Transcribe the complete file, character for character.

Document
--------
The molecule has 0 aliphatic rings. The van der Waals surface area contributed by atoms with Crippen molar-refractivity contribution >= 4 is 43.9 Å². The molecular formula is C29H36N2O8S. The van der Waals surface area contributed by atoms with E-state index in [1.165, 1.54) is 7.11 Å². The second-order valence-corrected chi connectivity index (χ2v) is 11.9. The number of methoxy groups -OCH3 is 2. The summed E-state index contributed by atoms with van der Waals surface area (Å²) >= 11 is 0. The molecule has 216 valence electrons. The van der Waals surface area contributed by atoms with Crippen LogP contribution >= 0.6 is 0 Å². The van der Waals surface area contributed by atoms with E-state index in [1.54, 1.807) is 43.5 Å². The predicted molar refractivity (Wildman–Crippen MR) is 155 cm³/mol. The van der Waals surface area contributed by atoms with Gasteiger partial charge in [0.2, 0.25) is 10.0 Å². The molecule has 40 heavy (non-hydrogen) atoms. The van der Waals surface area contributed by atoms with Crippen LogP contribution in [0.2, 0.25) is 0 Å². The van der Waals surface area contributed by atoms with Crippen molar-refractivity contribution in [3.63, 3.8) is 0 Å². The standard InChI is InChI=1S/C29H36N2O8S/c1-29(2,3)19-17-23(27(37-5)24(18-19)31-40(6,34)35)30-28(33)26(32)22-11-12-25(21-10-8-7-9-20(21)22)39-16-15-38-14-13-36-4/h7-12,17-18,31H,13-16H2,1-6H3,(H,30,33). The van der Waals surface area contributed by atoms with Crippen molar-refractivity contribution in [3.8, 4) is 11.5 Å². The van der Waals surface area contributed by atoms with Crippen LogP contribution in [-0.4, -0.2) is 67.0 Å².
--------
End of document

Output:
The molecule has 0 aliphatic rings. The van der Waals surface area contributed by atoms with Crippen molar-refractivity contribution >= 4 is 43.9 Å². The molecular formula is C29H36N2O8S. The van der Waals surface area contributed by atoms with E-state index in [1.165, 1.54) is 7.11 Å². The second-order valence-corrected chi connectivity index (χ2v) is 11.9. The number of methoxy groups -OCH3 is 2. The summed E-state index contributed by atoms with van der Waals surface area (Å²) >= 11 is 0. The molecule has 216 valence electrons. The van der Waals surface area contributed by atoms with Crippen LogP contribution >= 0.6 is 0 Å². The van der Waals surface area contributed by atoms with E-state index in [1.54, 1.807) is 43.5 Å². The predicted molar refractivity (Wildman–Crippen MR) is 155 cm³/mol. The van der Waals surface area contributed by atoms with Gasteiger partial charge in [0.2, 0.25) is 10.0 Å². The molecule has 40 heavy (non-hydrogen) atoms. The van der Waals surface area contributed by atoms with Crippen LogP contribution in [0.2, 0.25) is 0 Å². The van der Waals surface area contributed by atoms with Crippen molar-refractivity contribution in [3.63, 3.8) is 0 Å². The standard InChI is InChI=1S/C29H36N2O8S/c1-29(2,3)19-17-23(27(37-5)24(18-19)31-40(6,34)35)30-28(33)26(32)22-11-12-25(21-10-8-7-9-20(21)22)39-16-15-38-14-13-36-4/h7-12,17-18,31H,13-16H2,1-6H3,(H,30,33). The van der Waals surface area contributed by atoms with Crippen molar-refractivity contribution in [3.8, 4) is 11.5 Å². The van der Waals surface area contributed by atoms with Crippen LogP contribution in [-0.4, -0.2) is 67.0 Å².